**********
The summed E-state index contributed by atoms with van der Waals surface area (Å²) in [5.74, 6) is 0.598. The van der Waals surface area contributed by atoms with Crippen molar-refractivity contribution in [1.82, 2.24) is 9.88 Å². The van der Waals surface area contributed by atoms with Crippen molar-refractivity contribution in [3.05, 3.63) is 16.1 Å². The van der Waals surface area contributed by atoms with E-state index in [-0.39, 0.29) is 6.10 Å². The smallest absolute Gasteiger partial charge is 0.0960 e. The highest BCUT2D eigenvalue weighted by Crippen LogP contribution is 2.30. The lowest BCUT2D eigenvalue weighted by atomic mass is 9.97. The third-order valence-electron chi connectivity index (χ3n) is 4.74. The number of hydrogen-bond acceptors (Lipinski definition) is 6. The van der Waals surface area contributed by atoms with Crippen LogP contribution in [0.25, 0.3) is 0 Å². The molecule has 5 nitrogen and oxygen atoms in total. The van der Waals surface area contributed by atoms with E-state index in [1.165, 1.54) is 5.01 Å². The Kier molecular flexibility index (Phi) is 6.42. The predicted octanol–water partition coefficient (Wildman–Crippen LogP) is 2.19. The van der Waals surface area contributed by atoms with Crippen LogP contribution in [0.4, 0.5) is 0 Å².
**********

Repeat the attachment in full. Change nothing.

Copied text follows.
The summed E-state index contributed by atoms with van der Waals surface area (Å²) in [5.74, 6) is 0.598. The van der Waals surface area contributed by atoms with Crippen molar-refractivity contribution in [1.82, 2.24) is 9.88 Å². The van der Waals surface area contributed by atoms with Crippen molar-refractivity contribution in [3.05, 3.63) is 16.1 Å². The van der Waals surface area contributed by atoms with E-state index in [-0.39, 0.29) is 6.10 Å². The smallest absolute Gasteiger partial charge is 0.0960 e. The highest BCUT2D eigenvalue weighted by Crippen LogP contribution is 2.30. The lowest BCUT2D eigenvalue weighted by atomic mass is 9.97. The third-order valence-electron chi connectivity index (χ3n) is 4.74. The number of hydrogen-bond acceptors (Lipinski definition) is 6. The van der Waals surface area contributed by atoms with Crippen LogP contribution in [0.25, 0.3) is 0 Å². The molecule has 5 nitrogen and oxygen atoms in total. The van der Waals surface area contributed by atoms with E-state index in [1.165, 1.54) is 5.01 Å². The Kier molecular flexibility index (Phi) is 6.42. The predicted octanol–water partition coefficient (Wildman–Crippen LogP) is 2.19. The van der Waals surface area contributed by atoms with Crippen LogP contribution in [0.4, 0.5) is 0 Å².